Ammoniacum has been used since antiquity to treat respiratory issues, excess phlegm, Asthma, chronic coughs and bronchitis and is said to soften hard tumours when applied as a poultice. It is considered a carminative, stimulating appetite and peristalsis which could be useful for the elderly. It may have a stimulating effect on the uterus and likely should not be taken during pregnancy. I found chewing on a small piece of the resin was pleasant and had the effect of stimulating the expectoration of phlegm, easing my breathing and soothing a stubborn cough.

The infused oil of Ammoniacum may be of help in a chest rub for respiratory issues and lends a beautiful crisp golden green fragrance to oil-based perfumes. An alcohol tincture brings out more of its bright notes and burned as incense, the fragrant smoke is true to the aroma of the fresh resin with no charring or unpleasant burnt scent.

Ammoniacum can be used in similar ways to its cousin, the fetid smelling Ferula Asafoetida known as “Devil’s dung”, Stinking gum and Hing.  Cats find the fragrance of both resins repulsive and avoid them at any cost. Ammoniacum, unlike its cousin Ferula assafoetida, does not seem to reduce flatulence.

Silphium and Cyrene

There is a theory that this species of Ammoniacum may be the ancient, mysterious and sought-after Silphium which was highly esteemed for centuries, and found itself minted on many a coin. Silphium was said to grow only in the area of Cyrene, in Libya,  a hop, skip and short camel ride away from the Oracle of the Temple of Ammon.

Silphium was used as a culinary spice, a popular medicine and as an incense material. (An offering to the oracles?) Silphium was so sought after in ancient Mediterranean cultures, it may have become extinct from over-harvesting. A cautionary tale.

Roman coin with a depiction of Silphium. Note the stylised ram’s horns on the left. A Ram-horned God has been consistently associated with the temple of Ammon since the time of the nomadic Libyan tribes.

Ammoniacum, according to the Silphium entry in Wikipedia-”This species has been considered to have abortive and menstruation-inducing properties.[7] The species has been suggested as a possible identity for the controversial silphium, a plant used as a spice and for various medical purposes in classical antiquity in the Mediterranean region.[8] Among the many uses of silphium was promoting menstruation, and possibly contraceptive or abortifacient properties, which has been suggested to link it to Ferula.Wikipedia.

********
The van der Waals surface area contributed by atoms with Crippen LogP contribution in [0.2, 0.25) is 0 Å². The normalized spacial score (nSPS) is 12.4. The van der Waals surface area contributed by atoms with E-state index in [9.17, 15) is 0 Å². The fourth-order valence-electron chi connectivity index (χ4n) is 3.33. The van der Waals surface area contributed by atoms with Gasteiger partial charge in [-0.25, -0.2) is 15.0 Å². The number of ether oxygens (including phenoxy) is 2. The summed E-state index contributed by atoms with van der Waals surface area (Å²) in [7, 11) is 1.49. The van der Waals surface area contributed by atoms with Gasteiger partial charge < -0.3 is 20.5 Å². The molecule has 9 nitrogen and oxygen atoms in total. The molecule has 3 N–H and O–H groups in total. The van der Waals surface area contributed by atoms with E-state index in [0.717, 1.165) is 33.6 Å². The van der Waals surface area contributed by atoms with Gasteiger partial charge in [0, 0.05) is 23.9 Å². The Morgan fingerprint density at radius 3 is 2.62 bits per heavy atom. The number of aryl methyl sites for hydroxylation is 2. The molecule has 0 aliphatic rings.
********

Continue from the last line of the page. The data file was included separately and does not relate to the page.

For those who have an interest in the spiritual/esoteric aspects of this plant, I will mention that in my experience this resin can serve the same oracular functions today that it offered our ancestors. A piece the size of a lentil is all that is needed. From an Astrological point of view, I would associate it with Mercury.

You won’t find Ammoniacum in the shop. I couldn’t put a monetary value on it so I gave it away to those I thought would appreciate it the most.




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Northern Allure-How to make a high quality tincture of Castoreum

Castoreum, tincture of Castor, dried granules on the right, ground and preserved in alcohol on the left.
English: A European Beaver.
English: A European Beaver. (Photo credit: Wikipedia

Since I field questions about the products I sell in the shop, including Beaver Castor with increasing frequency, here are a few thoughts on the subject, and how to best make your own high-quality perfume tincture with it.

Beavers are a familiar animal especially here in Canada. They not only symbolize productivity and industriousness, as in being “Busy as a Beaver”, they are a national symbol of Canada. They appear on our 5 cent coin, originally made from, and called a “Nickel”, forever associating the Beaver with our mining industry and our Nickel mines.

This pairing makes sense when one considers that Beaver dams are perhaps nature’s main line of defence in filtering, de-toxifying, de-acidifying and rehabilitating our waterways, wetlands and watershed. Cleaning up after us.

Beaver dam, northern California, USA
Beaver dam, northern California, USA (Photo credit: Wikipedia)

Contrary to popular belief, Beavers are not trapped for their scent glands, but for their waterproof pelts,  and not every trapper will remove them.

Beavers are an important part of native North American legend and European folklore, where “Castor fiber”  the cousin of our North American Castor Canadense, finds its home.

Castor has been used medicinally in native and European traditions of the past. Most notably by the famous Alchemist/doctor Paracelsus as an antipyretic, to reduce fevers,

In Ontario, the trapping of beavers is regulated in an effort to conserve and protect both wildlife and the ecology of our wetlands.  Cruel leg-hold traps that can leave an animal suffering till the trapper does his rounds are illegal.

Beaver pelts have been part of our northern economy for centuries, and were a trading item for indigenous people since time immemorial and well before written history. They still provide a livelihood for professional and aboriginal trappers.